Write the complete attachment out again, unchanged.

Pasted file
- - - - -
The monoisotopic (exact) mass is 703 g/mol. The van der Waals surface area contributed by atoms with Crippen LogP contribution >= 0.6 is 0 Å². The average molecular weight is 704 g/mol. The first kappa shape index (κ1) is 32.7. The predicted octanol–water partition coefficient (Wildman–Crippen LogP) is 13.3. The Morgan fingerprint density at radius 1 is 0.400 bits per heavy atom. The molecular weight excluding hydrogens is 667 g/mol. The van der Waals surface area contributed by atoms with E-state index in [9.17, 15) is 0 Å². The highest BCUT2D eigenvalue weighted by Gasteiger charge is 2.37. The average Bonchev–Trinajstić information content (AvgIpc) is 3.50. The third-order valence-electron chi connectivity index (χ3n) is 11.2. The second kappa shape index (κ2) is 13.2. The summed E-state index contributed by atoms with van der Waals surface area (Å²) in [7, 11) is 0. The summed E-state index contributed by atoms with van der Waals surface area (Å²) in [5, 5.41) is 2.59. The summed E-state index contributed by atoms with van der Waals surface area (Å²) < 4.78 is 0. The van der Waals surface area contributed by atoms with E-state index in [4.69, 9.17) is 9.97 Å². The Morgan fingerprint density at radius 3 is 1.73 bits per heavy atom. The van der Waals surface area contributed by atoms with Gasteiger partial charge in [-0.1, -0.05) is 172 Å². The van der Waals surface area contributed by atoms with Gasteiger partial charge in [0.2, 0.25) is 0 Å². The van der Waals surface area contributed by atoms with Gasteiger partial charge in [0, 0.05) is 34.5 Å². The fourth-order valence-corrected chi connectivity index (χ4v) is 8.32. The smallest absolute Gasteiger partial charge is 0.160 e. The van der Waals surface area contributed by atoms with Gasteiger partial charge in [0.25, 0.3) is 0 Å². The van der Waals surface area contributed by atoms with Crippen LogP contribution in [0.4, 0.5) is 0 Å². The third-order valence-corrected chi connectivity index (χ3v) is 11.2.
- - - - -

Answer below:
The monoisotopic (exact) mass is 703 g/mol. The van der Waals surface area contributed by atoms with Crippen LogP contribution >= 0.6 is 0 Å². The average molecular weight is 704 g/mol. The first kappa shape index (κ1) is 32.7. The predicted octanol–water partition coefficient (Wildman–Crippen LogP) is 13.3. The Morgan fingerprint density at radius 1 is 0.400 bits per heavy atom. The molecular weight excluding hydrogens is 667 g/mol. The van der Waals surface area contributed by atoms with E-state index in [9.17, 15) is 0 Å². The highest BCUT2D eigenvalue weighted by Gasteiger charge is 2.37. The average Bonchev–Trinajstić information content (AvgIpc) is 3.50. The third-order valence-electron chi connectivity index (χ3n) is 11.2. The second kappa shape index (κ2) is 13.2. The summed E-state index contributed by atoms with van der Waals surface area (Å²) in [7, 11) is 0. The summed E-state index contributed by atoms with van der Waals surface area (Å²) in [5, 5.41) is 2.59. The summed E-state index contributed by atoms with van der Waals surface area (Å²) < 4.78 is 0. The van der Waals surface area contributed by atoms with E-state index in [4.69, 9.17) is 9.97 Å². The Morgan fingerprint density at radius 3 is 1.73 bits per heavy atom. The van der Waals surface area contributed by atoms with Gasteiger partial charge in [-0.1, -0.05) is 172 Å². The van der Waals surface area contributed by atoms with Gasteiger partial charge in [0.2, 0.25) is 0 Å². The van der Waals surface area contributed by atoms with Gasteiger partial charge in [0, 0.05) is 34.5 Å². The fourth-order valence-corrected chi connectivity index (χ4v) is 8.32. The smallest absolute Gasteiger partial charge is 0.160 e. The van der Waals surface area contributed by atoms with Gasteiger partial charge in [0.25, 0.3) is 0 Å². The van der Waals surface area contributed by atoms with Crippen LogP contribution in [0.4, 0.5) is 0 Å². The third-order valence-corrected chi connectivity index (χ3v) is 11.2.